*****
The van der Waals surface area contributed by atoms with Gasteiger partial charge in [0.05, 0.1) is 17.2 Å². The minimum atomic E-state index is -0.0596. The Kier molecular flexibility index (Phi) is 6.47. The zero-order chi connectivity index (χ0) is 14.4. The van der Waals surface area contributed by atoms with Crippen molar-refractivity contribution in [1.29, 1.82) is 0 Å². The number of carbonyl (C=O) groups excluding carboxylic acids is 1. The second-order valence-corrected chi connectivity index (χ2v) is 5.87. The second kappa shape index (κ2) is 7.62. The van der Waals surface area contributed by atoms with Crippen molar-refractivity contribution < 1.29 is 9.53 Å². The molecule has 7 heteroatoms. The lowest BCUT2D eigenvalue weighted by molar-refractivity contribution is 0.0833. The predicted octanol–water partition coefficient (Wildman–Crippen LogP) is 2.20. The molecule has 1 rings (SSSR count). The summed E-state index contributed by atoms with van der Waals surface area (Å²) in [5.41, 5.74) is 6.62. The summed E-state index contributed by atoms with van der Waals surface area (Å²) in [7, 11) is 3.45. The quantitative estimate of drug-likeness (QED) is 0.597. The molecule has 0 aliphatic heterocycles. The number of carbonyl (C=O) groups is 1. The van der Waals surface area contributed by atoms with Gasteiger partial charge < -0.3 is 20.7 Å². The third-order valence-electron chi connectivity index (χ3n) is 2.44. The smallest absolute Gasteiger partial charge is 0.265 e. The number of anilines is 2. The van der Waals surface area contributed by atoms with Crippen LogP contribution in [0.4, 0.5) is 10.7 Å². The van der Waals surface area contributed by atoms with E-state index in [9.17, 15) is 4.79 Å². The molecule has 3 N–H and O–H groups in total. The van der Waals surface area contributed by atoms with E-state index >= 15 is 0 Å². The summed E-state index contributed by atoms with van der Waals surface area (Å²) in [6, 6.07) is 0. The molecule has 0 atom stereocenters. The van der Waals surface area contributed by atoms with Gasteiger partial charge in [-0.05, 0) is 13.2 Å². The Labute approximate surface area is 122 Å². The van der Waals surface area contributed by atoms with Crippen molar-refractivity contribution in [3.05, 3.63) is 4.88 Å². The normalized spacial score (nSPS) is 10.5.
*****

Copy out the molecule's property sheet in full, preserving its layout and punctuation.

The van der Waals surface area contributed by atoms with Gasteiger partial charge in [0.05, 0.1) is 17.2 Å². The minimum atomic E-state index is -0.0596. The Kier molecular flexibility index (Phi) is 6.47. The zero-order chi connectivity index (χ0) is 14.4. The van der Waals surface area contributed by atoms with Crippen molar-refractivity contribution in [1.29, 1.82) is 0 Å². The number of carbonyl (C=O) groups excluding carboxylic acids is 1. The second-order valence-corrected chi connectivity index (χ2v) is 5.87. The second kappa shape index (κ2) is 7.62. The van der Waals surface area contributed by atoms with Crippen molar-refractivity contribution < 1.29 is 9.53 Å². The molecule has 7 heteroatoms. The lowest BCUT2D eigenvalue weighted by molar-refractivity contribution is 0.0833. The predicted octanol–water partition coefficient (Wildman–Crippen LogP) is 2.20. The molecule has 1 rings (SSSR count). The summed E-state index contributed by atoms with van der Waals surface area (Å²) in [5.41, 5.74) is 6.62. The summed E-state index contributed by atoms with van der Waals surface area (Å²) in [7, 11) is 3.45. The quantitative estimate of drug-likeness (QED) is 0.597. The molecule has 0 aliphatic heterocycles. The number of carbonyl (C=O) groups is 1. The van der Waals surface area contributed by atoms with Gasteiger partial charge < -0.3 is 20.7 Å². The third-order valence-electron chi connectivity index (χ3n) is 2.44. The smallest absolute Gasteiger partial charge is 0.265 e. The number of anilines is 2. The van der Waals surface area contributed by atoms with Crippen LogP contribution in [0.4, 0.5) is 10.7 Å². The van der Waals surface area contributed by atoms with E-state index in [9.17, 15) is 4.79 Å². The molecule has 3 N–H and O–H groups in total. The van der Waals surface area contributed by atoms with E-state index >= 15 is 0 Å². The summed E-state index contributed by atoms with van der Waals surface area (Å²) in [6, 6.07) is 0. The molecule has 0 atom stereocenters. The van der Waals surface area contributed by atoms with Gasteiger partial charge in [-0.05, 0) is 13.2 Å². The Labute approximate surface area is 122 Å². The van der Waals surface area contributed by atoms with Crippen molar-refractivity contribution in [3.05, 3.63) is 4.88 Å². The normalized spacial score (nSPS) is 10.5.